The APA1 accredited Doctor of Philosophy in School Psychology is designed to extend the training of the specialist level school psychologist so that he or she is prepared to serve educational systems and the larger community. The program prepares school psychologists who can perform a variety of roles in the delivery of mental health services; who can assume a leadership role in the development of comprehensive and effective educational and psychological services to children, families, and schools; and who are able to supervise, coordinate, and direct the activities of others in the delivery of school psychological services.
The training model is based on the scientist-practitioner tradition emphasizing the application of behavioral science in educational systems and the larger community. Training emphasizes practice guided by scientific knowledge. Students are taught to use scientific principles to inform their practice (including consultation, intervention, and diagnostic services) and to evaluate their practice in order to improve services as well as contribute to the field of School Psychology. The program is committed to fostering in its students sensitivity to, appreciation for, and understanding of ethnic minority group members. Similarly, the program strives to promote understanding of, and responsiveness to, the special needs of individuals with disabilities.
This program of study typically includes four years of intensive academic preparation and field experience plus a one-year, full-time internship. Students must successfully complete 3 years of graduate study. Students are accepted into the program on a full-time basis. Normal progress through the program requires full-time study and will involve a course load of 9 to 12 credits per semester. Students are expected to take a minimum of 6 hours per semester. For at least one year of the program, students must be in full-time residence at Central Michigan University.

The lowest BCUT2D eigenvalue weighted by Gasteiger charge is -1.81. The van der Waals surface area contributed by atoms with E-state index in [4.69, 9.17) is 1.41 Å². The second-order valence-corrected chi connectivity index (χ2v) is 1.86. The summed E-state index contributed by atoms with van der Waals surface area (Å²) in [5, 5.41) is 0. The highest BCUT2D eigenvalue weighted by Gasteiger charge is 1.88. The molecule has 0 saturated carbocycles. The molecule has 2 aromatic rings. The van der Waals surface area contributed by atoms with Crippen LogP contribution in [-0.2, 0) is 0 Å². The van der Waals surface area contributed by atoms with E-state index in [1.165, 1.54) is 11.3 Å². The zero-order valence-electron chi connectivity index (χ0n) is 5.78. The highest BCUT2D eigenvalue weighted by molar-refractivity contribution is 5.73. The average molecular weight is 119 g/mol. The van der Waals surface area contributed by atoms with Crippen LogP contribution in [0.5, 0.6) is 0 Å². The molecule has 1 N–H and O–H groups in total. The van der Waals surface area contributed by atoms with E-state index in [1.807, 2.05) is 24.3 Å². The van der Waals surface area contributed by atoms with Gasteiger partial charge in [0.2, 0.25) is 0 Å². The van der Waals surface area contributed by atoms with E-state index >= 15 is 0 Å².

Students entering with a BS/BA degree will be required to complete approximately 106 graduate credit hours. Those entering with a MA/MS degree in School Psychology will be required to complete approximately 70 graduate hours.
Students are required to complete at least two years of academic training at Central Michigan University. The following courses must be completed while enrolled at Central Michigan University: PSY 767, PSY 890/891, PSY 898/899, and PSY 990/991. At least 50 percent of the minimum post-baccalaureate hours for a doctoral degree must be completed at Central Michigan University. A minimum of two-thirds of the credit hours for the doctoral degree must be at the 600 level or above, that is, no more than one-third of the credit hours may be at the 500 level. Any credits more than 10 years old at time of graduation will not be accepted towards meeting degree requirements.
The Ethical Codes of the American Psychological Association2 and the National Association of School Psychologists3 are the foundation for the School Psychology training programs. Students are introduced to ethical codes and ethical decision-making early (in the first semester of coursework), and they are expected to demonstrate high standards of professional conduct in coursework and field work. Consistent with our ethical codes and professional standards, students are taught to respect the dignity and worth of the individual, and to strive for the preservation and protection of fundamental human rights. Throughout their training, they must demonstrate a commitment to using the science of psychology to promote human welfare.
Graduate Programs Dates and Deadlines
CMU Centers & Student Organizations
SASP- Student Affiliates in School Psychology
CALL- Central Assessment Lending Library
DB Central- Michigan Services for Children & Young Adults who are Deafblind
PTCC- Psychological Training & Consultation Center
Questions related to the program's accredited status should be directed to the Commission on Accreditation: Office of Program Consultation and Accreditation,
American Psychological Association
, 750 First Street, NE, Washington, DC 20002. Telephone: 202-336-5979. Email: